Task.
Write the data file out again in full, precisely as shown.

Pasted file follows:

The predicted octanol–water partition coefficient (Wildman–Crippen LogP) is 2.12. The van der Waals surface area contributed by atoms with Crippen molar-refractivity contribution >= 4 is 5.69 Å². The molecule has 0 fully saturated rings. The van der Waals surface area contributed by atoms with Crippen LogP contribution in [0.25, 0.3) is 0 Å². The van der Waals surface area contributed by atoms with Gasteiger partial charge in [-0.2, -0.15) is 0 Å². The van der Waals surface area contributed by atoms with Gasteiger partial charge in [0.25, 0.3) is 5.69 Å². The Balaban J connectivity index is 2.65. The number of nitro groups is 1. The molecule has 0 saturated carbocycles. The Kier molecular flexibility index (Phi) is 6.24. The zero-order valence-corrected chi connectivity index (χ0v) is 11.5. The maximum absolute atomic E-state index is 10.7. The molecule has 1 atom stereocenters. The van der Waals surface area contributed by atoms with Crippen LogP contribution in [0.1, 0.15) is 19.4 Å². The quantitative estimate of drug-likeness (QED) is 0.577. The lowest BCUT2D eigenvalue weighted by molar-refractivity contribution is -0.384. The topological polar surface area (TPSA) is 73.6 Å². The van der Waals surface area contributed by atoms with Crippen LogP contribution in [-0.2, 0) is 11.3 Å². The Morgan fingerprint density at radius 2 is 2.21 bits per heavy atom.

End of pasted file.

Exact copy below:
The predicted octanol–water partition coefficient (Wildman–Crippen LogP) is 2.12. The van der Waals surface area contributed by atoms with Crippen molar-refractivity contribution >= 4 is 5.69 Å². The molecule has 0 fully saturated rings. The van der Waals surface area contributed by atoms with Crippen LogP contribution in [0.25, 0.3) is 0 Å². The van der Waals surface area contributed by atoms with Gasteiger partial charge in [-0.2, -0.15) is 0 Å². The van der Waals surface area contributed by atoms with Gasteiger partial charge in [0.25, 0.3) is 5.69 Å². The Balaban J connectivity index is 2.65. The number of nitro groups is 1. The molecule has 0 saturated carbocycles. The Kier molecular flexibility index (Phi) is 6.24. The zero-order valence-corrected chi connectivity index (χ0v) is 11.5. The maximum absolute atomic E-state index is 10.7. The molecule has 1 atom stereocenters. The van der Waals surface area contributed by atoms with Crippen LogP contribution in [0.1, 0.15) is 19.4 Å². The quantitative estimate of drug-likeness (QED) is 0.577. The lowest BCUT2D eigenvalue weighted by molar-refractivity contribution is -0.384. The topological polar surface area (TPSA) is 73.6 Å². The van der Waals surface area contributed by atoms with Crippen LogP contribution in [-0.2, 0) is 11.3 Å². The Morgan fingerprint density at radius 2 is 2.21 bits per heavy atom.